Before setting up a business in China
Our years of experience working with foreign clients on managing and solving their issues have helped us formulate practical advice on doing business in China. Hence, following these recommendations will ensure a smooth flow of your business before you even know it.
1. Do your homework – 3 things you need to get right!
It can be costly and time-consuming to add anything to the business license after incorporation. So, make sure that you have everything planned out with regard to the scope of your business activities.
Be aware of the impact of the local laws and regulations, local competitors, local partners, and so on.
Always carry out a detailed analysis of your overall costs including sales revenue. Furthermore, you must define the capital injection amount accordingly.
2. Conduct due diligence.
By conducting due diligence on your prospective partners and employees, you will get rid of your trust issues. Doing business, like any other relationship, is built on trust. Without verifying the credibility and trustworthiness of your partners and people you will be working with, doing business will be much harder than it already is.
Read more: Due Diligence in China: Why & How You Should Conduct It
3. Finance your project sufficiently.
There are two reasons why you should finance your own project sufficiently and not rely too much on refinancing within China. Firstly, China’s strict control of foreign exchange limits loans coming from parent companies. Secondly, local and foreign banks require a high level of securities before lending money to a new company.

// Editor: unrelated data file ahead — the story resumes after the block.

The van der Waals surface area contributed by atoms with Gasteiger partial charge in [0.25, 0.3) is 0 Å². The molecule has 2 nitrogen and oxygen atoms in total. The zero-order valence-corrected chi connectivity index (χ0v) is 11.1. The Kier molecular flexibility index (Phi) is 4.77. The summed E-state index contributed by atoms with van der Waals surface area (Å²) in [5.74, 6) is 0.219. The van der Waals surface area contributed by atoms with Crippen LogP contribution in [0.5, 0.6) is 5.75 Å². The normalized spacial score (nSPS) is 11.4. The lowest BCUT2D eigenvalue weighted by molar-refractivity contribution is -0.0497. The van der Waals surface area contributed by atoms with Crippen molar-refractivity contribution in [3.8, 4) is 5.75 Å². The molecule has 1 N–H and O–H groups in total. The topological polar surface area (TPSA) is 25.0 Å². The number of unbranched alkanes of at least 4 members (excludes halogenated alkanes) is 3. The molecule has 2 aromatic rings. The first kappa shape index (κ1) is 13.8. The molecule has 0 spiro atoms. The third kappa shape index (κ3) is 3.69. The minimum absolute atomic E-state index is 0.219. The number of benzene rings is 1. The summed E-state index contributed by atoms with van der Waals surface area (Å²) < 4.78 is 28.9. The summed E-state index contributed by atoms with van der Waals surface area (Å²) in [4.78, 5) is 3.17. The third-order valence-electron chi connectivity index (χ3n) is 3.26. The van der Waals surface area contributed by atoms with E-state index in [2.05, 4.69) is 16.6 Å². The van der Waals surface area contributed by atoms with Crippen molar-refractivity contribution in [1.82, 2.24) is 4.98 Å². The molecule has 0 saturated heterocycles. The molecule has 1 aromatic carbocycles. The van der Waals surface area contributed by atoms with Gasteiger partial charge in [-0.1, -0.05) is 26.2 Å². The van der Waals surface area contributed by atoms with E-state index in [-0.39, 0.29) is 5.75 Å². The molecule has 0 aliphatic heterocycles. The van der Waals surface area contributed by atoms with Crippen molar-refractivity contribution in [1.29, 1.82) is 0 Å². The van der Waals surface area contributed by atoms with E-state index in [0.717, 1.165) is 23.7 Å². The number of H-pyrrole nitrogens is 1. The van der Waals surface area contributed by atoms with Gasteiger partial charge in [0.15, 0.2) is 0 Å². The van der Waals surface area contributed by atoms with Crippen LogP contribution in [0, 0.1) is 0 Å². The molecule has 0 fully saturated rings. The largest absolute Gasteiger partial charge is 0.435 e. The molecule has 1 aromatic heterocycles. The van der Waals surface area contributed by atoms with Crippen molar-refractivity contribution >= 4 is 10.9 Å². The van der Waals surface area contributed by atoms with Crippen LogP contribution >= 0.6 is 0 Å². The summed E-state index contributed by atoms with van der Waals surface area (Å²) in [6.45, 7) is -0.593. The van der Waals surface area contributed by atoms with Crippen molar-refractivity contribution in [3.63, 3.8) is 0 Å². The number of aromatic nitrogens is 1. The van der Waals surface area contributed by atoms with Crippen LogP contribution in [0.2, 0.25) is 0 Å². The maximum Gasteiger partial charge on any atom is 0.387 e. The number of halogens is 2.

Allocate generous financing for your project but do not get caught in a cash trap.
Due to foreign exchange control in China, it will be difficult for you to repatriate your capital especially if you do not have a clear business objective.
Learn more about profit repatriation here: Dividend Distribution to Foreign Shareholders
4. Ensure stable and highly-qualified management and staff.
As a foreign company, hiring an expatriate to manage the company can be a lot easier in terms of operational control, transparency, and even trustworthiness. Foreigners in China may share the same sentiments as an outsider and that can instantly build the connection that you need for a longer period of working relationship. However, expatriate packages are often more costly. Nevertheless, more and more companies are offering local contracts to foreign employees and more foreigners are also working this way.
On the other hand, hiring a local manager may also give more advantage in terms of contacts with suppliers, customers, staff, or government agencies. Getting a highly qualified local manager would be an asset to the company.
Whether Chinese or foreign, a highly competent manager gets the same level of salaries. A person with the right combination of experience, proven ability to work with diverse cultures, and trustworthiness will be the right person for the job.
5. Dedicate plenty of time to support the local team.
The implementation of all aspects of your business needs plenty of organization which includes getting your team ready. During this critical stage, it is important to devote your time to reconciling all differences and problems that may occur within your team. In short, be 100% supportive of your local team.